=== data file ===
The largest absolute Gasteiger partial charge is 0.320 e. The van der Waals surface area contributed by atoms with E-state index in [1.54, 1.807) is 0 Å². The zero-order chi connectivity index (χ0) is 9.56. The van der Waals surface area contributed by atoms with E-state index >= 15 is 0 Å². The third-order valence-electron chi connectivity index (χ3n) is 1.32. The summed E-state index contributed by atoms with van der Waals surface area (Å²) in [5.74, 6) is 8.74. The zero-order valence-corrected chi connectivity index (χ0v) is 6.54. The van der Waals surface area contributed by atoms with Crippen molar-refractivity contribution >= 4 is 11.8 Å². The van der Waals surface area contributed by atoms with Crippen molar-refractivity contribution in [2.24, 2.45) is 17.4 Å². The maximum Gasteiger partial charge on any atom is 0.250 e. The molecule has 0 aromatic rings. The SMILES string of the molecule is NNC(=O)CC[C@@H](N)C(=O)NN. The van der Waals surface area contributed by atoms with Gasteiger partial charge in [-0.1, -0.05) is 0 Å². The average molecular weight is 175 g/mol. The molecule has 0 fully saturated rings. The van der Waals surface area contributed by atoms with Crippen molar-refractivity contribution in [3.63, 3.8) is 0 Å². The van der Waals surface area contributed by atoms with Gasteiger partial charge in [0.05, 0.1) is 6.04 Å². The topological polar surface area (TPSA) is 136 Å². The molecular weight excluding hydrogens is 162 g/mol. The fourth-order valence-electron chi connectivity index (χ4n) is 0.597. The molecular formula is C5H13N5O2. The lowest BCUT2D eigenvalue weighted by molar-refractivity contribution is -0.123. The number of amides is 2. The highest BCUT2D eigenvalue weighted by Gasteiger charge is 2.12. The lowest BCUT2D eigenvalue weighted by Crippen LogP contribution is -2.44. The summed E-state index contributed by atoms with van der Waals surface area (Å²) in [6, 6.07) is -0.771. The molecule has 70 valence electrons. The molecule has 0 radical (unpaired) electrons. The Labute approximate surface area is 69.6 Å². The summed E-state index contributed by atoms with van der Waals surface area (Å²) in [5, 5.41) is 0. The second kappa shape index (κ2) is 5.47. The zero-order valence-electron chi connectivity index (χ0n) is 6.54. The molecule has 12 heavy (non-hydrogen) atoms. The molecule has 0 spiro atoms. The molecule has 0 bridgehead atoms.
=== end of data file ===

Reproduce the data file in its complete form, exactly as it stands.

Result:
The largest absolute Gasteiger partial charge is 0.320 e. The van der Waals surface area contributed by atoms with E-state index in [1.54, 1.807) is 0 Å². The zero-order chi connectivity index (χ0) is 9.56. The van der Waals surface area contributed by atoms with E-state index >= 15 is 0 Å². The third-order valence-electron chi connectivity index (χ3n) is 1.32. The summed E-state index contributed by atoms with van der Waals surface area (Å²) in [5.74, 6) is 8.74. The zero-order valence-corrected chi connectivity index (χ0v) is 6.54. The van der Waals surface area contributed by atoms with Crippen molar-refractivity contribution >= 4 is 11.8 Å². The van der Waals surface area contributed by atoms with Crippen molar-refractivity contribution in [2.24, 2.45) is 17.4 Å². The maximum Gasteiger partial charge on any atom is 0.250 e. The molecule has 0 aromatic rings. The SMILES string of the molecule is NNC(=O)CC[C@@H](N)C(=O)NN. The van der Waals surface area contributed by atoms with Gasteiger partial charge in [-0.1, -0.05) is 0 Å². The average molecular weight is 175 g/mol. The molecule has 0 fully saturated rings. The van der Waals surface area contributed by atoms with Crippen molar-refractivity contribution in [3.63, 3.8) is 0 Å². The van der Waals surface area contributed by atoms with Gasteiger partial charge in [0.05, 0.1) is 6.04 Å². The topological polar surface area (TPSA) is 136 Å². The molecular weight excluding hydrogens is 162 g/mol. The fourth-order valence-electron chi connectivity index (χ4n) is 0.597. The molecular formula is C5H13N5O2. The lowest BCUT2D eigenvalue weighted by molar-refractivity contribution is -0.123. The number of amides is 2. The highest BCUT2D eigenvalue weighted by Gasteiger charge is 2.12. The lowest BCUT2D eigenvalue weighted by Crippen LogP contribution is -2.44. The summed E-state index contributed by atoms with van der Waals surface area (Å²) in [6, 6.07) is -0.771. The molecule has 70 valence electrons. The molecule has 0 radical (unpaired) electrons. The Labute approximate surface area is 69.6 Å². The summed E-state index contributed by atoms with van der Waals surface area (Å²) in [5, 5.41) is 0. The second kappa shape index (κ2) is 5.47. The zero-order valence-electron chi connectivity index (χ0n) is 6.54. The molecule has 12 heavy (non-hydrogen) atoms. The molecule has 0 spiro atoms. The molecule has 0 bridgehead atoms.